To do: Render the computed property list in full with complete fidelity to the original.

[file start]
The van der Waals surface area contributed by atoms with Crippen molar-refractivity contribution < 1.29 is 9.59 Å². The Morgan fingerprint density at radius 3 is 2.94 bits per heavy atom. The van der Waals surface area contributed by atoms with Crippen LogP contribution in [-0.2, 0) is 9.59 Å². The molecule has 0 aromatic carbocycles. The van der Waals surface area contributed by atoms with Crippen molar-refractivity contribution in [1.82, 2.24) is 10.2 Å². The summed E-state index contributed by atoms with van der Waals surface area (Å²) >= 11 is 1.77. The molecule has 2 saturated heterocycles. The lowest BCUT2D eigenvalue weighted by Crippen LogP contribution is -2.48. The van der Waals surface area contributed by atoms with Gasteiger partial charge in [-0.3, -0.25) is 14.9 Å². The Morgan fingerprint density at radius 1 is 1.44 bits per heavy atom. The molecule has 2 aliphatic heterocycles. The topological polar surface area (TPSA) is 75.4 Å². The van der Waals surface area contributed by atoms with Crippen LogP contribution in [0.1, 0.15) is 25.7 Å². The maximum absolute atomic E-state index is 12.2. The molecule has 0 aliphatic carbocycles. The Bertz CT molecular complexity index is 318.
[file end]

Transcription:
The van der Waals surface area contributed by atoms with Crippen molar-refractivity contribution < 1.29 is 9.59 Å². The Morgan fingerprint density at radius 3 is 2.94 bits per heavy atom. The van der Waals surface area contributed by atoms with Crippen LogP contribution in [-0.2, 0) is 9.59 Å². The molecule has 0 aromatic carbocycles. The van der Waals surface area contributed by atoms with Crippen molar-refractivity contribution in [1.82, 2.24) is 10.2 Å². The summed E-state index contributed by atoms with van der Waals surface area (Å²) >= 11 is 1.77. The molecule has 2 saturated heterocycles. The lowest BCUT2D eigenvalue weighted by Crippen LogP contribution is -2.48. The van der Waals surface area contributed by atoms with Gasteiger partial charge in [-0.3, -0.25) is 14.9 Å². The Morgan fingerprint density at radius 1 is 1.44 bits per heavy atom. The molecule has 2 aliphatic heterocycles. The topological polar surface area (TPSA) is 75.4 Å². The van der Waals surface area contributed by atoms with Crippen LogP contribution in [0.1, 0.15) is 25.7 Å². The maximum absolute atomic E-state index is 12.2. The molecule has 0 aliphatic carbocycles. The Bertz CT molecular complexity index is 318.